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The Role of Serotonin in Dieting and What it May Mean for Low Carbers

Weight loss is certainly not ‘all in the mind’. What you eat has a large amount to do with how much weight you can lose and how quickly you can lose it. And the same is also true for exercise. No matter how positive or negative you are, you’ll get into much better shape much faster if you spend some time working out at the gym.

But with all that said, the mind does also play a role in the way you train and it actually goes deeper than that too. The connection between your mood, your hunger, your thoughts and your diet is much stronger than you may have realized…

How Serotonin Regulates Hunger and Mood

Serotonin is often described as the ‘feel good hormone’ and is associated with feelings of well-being and happiness. Generally, we think of serotonin as being responsible for our pleasant moods and think of it as a neurotransmitter that has a role in a number of psychological conditions. Low serotonin for instance is correlated with depression.

What you may not have known though, is that serotonin is also crucial for our regulation of hunger and plays a key role in our satiety.

Like ghrelin, serotonin is a hormone that tells the brain that we’re full and that we don’t need to eat any more. This occurs partly through our consumption of carbohydrates, most of which will contain some amount of tryptophan. Tryptophan is an amino acid and is also found in protein but there’s only a small amount of it in most foods compared with other amino acids, which prevents it from having any major effect.

When you eat lots of carbohydrates then, you actually flood the bloodstream with tryptophan and this then remains in the blood once the insulin kicks in and you start absorbing the nutrients.

This then leads to a surplus of tryptophan which reaches the brain and guess what happens then? It turns into serotonin! This happens because tryptophan is actually a precursor to serotonin and one of the key building blocks used to create it.

All this explains why you tend to feel in a very good mood when you’ve just eaten and why your mood can plummet when you start to get low in blood sugar. This is where ‘hangry’ comes from!

What to Do With This Information

If you’re a low-carber, then you may find this news a little alarming – are you still going to get those signals that you’re full? The good news is that this is actually just one of several mechanisms that the body uses to tell how full it is. Leptin for instance is another hormone that is produced in the gut and which tells the brain to stop eating too.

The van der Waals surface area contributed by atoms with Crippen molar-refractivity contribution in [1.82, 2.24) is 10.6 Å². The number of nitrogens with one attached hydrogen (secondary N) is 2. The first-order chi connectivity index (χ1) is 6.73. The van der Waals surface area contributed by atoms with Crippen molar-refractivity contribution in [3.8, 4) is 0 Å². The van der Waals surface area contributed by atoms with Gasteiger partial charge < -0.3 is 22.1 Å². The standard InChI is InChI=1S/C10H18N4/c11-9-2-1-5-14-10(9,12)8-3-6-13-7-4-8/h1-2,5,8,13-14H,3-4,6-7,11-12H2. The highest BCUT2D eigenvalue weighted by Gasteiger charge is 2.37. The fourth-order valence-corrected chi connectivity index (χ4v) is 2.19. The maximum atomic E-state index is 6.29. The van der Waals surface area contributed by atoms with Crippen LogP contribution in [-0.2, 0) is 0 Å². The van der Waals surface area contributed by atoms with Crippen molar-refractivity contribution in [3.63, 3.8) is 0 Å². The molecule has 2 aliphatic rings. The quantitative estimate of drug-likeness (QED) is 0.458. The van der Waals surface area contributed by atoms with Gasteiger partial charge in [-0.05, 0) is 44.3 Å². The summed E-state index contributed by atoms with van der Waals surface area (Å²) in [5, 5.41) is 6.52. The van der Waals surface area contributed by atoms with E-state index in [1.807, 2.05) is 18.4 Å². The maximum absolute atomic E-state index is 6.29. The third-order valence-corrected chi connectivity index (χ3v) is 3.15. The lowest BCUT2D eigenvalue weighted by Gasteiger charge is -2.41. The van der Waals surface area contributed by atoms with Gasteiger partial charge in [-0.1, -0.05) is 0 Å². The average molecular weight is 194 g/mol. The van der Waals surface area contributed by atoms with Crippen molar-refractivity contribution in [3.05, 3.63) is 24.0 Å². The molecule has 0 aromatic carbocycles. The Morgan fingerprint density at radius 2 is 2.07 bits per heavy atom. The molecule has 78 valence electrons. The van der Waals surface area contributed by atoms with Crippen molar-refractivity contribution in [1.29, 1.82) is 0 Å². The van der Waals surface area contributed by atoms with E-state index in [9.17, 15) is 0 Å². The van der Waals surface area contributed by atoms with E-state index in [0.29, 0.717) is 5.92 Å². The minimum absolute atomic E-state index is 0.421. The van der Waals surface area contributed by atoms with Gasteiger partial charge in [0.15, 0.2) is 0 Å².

But it is also true that you’ll be missing out on at least one signal of fullness if you go overly low carb, so keep this in mind. It’s always better to use a complex carb diet rather than one that completely eradicates this whole food group from the diet.

And presuming that you haven’t sworn off carbs, there are actually some ways you can use this information strategically in order to stave off hunger pangs and better control your urge to raid the fridge.

The trick is simply to eat a small amount of carbohydrates when you feel very hungry and to use this to tide yourself over. You may have noticed this working if you’ve ever accidentally filled yourself up on rolls at a restaurant before your dinner came. It’s actually quite unlikely that a few rolls were enough to completely fill up but the fact that they raised your serotonin levels meant that your hunger was satiated nonetheless.

It’s also worth seeking out foods that can further elevate your serotonin levels. Good examples are anything high in vitamin C and B6 which both encourage serotonin production in the brain, as well as any proteins that contain tryptophan. Turkey is often considered to be a good source of tryptophan for instance.

Thinking Yourself Thinner?

What’s also interesting to note is that many antidepressants work by controlling levels of serotonin and thus might be able to act as appetite suppressors as well. There are also over-the-counter products that you can get that work in a similar manner, such as 5-HTP (5-hydroxytryptophan) which is a precursor to serotonin once removed. While these are used by many to treat depression and anxiety, it’s actually not recommended as a long-term solution for either of those things or weight loss. Apart from anything else, manipulating your levels of serotonin will always result in changes to other neurotransmitters. Increase serotonin for instance and you’ll actually decrease the amount of dopamine in your brain. Once dopamine levels get low enough, 5-HTP stops helping the situation and actually starts to exacerbate it (1).

Finally, what this all also means is that you can affect your hunger by changing your mood and the way you think. We tend to comfort eat when we’re sad and now we know why! If you’re feeling low, then recognize that eating is only a short-term fix at best and try to find other ways to improve your mood. Exercise is also a great natural antidepressant, while therapy may be an option for longer-term struggles.





Dr. Janice Rachael Mae

Copyrighted material; do not reprint without permission. 

View all articles by Dr. Janice Rachael Mae

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